Invasive species, such as Phragmites australis, are major competitors for native species, however, very little is known
about the mechanisms of invasion. In this study the interaction between P. australis with a native species, Schoenoplectus americanus, was evaluated through a split-plot experiment with addition of nutrients (nitrogen and phosphorus). For P. australis statistically signifi cant differences (P < 0.05) were found among treatments for height, number of stems, aboveground biomass and rhizomes, while for S. americanus, statistically signifi cant differences (P < 0.05) were found for maximum height, average height of stems and number of stems, percentage of coverage and aboveground biomass. The increase in nutrients did not allowed the displacement of S. americanus by P. australis. This result suggest that under natural conditions S. americanus could be able to compete for nutrients and not be displaced by P. australis, as longs as no disturbance occurs, because in this study the native species canopy was not altered before introducing P. australis. Our results suggest that intraspecifi c competition is stronger than interspecifi c in the absence of disturbance.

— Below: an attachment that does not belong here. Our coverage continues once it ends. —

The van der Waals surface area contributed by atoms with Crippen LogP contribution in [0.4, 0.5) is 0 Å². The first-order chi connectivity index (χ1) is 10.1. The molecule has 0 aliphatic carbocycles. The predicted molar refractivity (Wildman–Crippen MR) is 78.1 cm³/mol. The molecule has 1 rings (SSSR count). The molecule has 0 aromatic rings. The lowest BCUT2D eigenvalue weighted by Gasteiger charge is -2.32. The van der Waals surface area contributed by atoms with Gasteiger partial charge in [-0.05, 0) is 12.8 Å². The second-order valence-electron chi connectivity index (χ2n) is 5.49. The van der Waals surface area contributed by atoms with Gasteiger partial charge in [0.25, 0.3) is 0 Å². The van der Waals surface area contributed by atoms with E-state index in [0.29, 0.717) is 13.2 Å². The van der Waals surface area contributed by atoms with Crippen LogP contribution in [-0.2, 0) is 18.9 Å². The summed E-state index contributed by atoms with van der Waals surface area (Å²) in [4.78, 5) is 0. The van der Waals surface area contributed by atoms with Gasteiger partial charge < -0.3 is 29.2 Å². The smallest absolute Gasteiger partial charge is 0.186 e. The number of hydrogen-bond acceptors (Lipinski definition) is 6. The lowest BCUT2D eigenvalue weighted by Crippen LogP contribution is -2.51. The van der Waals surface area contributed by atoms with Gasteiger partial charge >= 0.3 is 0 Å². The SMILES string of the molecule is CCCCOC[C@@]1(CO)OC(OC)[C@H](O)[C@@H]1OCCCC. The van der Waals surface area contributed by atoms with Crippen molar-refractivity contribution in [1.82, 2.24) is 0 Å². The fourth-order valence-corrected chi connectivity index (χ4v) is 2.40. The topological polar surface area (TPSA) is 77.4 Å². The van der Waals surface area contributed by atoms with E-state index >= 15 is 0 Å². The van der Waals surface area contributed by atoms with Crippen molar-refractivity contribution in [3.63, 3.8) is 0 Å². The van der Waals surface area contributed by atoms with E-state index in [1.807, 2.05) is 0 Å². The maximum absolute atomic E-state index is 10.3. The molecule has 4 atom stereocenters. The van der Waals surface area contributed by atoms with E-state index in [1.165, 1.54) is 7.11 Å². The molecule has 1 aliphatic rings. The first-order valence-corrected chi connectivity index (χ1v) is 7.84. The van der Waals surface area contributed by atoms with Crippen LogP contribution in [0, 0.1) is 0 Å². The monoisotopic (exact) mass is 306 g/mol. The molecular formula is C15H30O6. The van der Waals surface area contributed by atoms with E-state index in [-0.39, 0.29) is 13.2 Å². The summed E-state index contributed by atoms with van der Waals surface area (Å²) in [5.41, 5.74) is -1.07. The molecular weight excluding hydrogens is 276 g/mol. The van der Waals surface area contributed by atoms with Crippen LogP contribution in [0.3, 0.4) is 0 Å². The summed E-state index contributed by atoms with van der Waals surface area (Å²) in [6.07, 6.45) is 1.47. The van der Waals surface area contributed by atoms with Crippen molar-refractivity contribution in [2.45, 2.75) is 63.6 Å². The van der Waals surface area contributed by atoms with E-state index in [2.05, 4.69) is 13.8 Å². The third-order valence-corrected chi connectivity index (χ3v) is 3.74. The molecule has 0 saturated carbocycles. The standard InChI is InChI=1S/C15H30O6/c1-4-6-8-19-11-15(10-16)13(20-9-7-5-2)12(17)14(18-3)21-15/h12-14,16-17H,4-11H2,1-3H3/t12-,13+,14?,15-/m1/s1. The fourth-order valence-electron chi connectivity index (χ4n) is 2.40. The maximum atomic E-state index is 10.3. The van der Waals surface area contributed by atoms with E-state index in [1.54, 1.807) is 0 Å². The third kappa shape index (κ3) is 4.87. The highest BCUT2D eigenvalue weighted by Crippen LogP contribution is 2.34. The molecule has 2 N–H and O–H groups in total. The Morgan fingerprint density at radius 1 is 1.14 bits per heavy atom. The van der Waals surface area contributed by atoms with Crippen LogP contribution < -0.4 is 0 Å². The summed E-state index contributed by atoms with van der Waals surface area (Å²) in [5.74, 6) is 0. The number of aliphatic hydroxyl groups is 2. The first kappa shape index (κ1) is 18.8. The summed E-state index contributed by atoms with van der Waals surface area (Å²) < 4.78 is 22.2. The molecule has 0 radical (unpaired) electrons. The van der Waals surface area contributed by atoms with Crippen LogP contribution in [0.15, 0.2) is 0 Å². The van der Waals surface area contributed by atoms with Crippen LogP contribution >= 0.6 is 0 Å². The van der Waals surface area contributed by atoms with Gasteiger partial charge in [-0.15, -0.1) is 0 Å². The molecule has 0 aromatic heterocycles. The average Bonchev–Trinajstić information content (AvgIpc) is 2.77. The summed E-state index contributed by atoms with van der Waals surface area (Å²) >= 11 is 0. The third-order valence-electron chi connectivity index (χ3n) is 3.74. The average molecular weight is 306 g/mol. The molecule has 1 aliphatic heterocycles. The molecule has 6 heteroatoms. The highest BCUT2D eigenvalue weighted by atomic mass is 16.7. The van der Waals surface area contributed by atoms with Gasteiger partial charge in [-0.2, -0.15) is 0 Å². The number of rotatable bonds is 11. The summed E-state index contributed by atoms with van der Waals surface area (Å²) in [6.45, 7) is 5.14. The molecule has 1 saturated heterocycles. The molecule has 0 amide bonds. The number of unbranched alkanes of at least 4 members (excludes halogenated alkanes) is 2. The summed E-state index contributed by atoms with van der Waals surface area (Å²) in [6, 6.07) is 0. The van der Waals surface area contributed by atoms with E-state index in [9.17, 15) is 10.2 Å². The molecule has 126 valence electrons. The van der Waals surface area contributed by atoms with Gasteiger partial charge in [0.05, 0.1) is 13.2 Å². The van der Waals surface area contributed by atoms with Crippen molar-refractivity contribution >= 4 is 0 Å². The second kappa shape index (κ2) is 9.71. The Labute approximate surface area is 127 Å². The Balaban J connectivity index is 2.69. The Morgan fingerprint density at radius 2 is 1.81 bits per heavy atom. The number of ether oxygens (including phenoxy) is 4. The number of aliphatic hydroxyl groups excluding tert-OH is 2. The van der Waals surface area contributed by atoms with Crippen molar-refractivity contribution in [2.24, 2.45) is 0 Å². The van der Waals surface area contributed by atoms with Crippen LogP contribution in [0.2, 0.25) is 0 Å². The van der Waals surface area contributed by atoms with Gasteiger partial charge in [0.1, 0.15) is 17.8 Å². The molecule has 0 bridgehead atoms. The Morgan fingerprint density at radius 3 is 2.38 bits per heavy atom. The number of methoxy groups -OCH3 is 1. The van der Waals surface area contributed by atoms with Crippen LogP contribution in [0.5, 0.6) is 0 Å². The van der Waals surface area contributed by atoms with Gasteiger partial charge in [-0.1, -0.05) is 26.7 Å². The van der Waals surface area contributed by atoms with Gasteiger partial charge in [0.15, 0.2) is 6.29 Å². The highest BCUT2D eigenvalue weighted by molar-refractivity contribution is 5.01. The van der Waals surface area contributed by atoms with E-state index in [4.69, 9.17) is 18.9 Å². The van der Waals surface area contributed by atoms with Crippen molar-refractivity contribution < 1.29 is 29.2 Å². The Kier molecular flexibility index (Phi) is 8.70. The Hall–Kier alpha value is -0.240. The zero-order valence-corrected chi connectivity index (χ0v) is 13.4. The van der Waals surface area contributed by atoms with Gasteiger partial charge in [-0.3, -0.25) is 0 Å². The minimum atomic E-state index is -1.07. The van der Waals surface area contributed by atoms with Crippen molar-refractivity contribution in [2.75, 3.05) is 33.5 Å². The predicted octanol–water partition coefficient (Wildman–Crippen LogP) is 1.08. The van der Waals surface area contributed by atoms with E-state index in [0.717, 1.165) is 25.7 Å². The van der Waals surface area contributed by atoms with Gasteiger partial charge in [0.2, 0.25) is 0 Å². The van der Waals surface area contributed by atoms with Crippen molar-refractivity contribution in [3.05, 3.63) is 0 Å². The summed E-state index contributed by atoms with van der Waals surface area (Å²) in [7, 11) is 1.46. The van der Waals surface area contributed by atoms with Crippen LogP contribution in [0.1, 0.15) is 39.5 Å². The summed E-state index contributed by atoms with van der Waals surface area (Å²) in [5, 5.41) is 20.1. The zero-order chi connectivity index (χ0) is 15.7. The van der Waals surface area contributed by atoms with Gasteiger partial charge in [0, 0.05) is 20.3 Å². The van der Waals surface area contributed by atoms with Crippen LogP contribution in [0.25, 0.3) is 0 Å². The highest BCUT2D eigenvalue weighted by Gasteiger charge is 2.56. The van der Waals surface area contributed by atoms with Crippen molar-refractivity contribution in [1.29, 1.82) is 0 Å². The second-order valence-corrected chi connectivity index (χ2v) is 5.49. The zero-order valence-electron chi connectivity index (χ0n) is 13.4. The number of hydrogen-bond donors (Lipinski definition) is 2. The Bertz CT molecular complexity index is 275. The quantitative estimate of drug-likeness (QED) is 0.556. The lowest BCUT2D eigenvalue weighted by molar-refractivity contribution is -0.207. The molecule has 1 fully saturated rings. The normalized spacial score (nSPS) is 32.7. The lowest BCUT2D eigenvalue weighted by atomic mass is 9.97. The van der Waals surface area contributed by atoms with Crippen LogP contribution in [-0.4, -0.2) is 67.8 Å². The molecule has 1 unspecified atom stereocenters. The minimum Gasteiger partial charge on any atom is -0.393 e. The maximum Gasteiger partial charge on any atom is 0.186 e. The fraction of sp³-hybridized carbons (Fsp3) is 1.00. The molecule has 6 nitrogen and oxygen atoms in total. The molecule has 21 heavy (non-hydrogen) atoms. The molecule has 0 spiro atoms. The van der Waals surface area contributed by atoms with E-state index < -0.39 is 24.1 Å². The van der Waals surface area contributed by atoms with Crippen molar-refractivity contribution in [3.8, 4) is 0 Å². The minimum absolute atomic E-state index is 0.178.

competence composition disturbance; diversity; ecological; restoration; nutriments

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DOI: http://dx.doi.org/10.17129/botsci.474


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ISSN: 2007-4476
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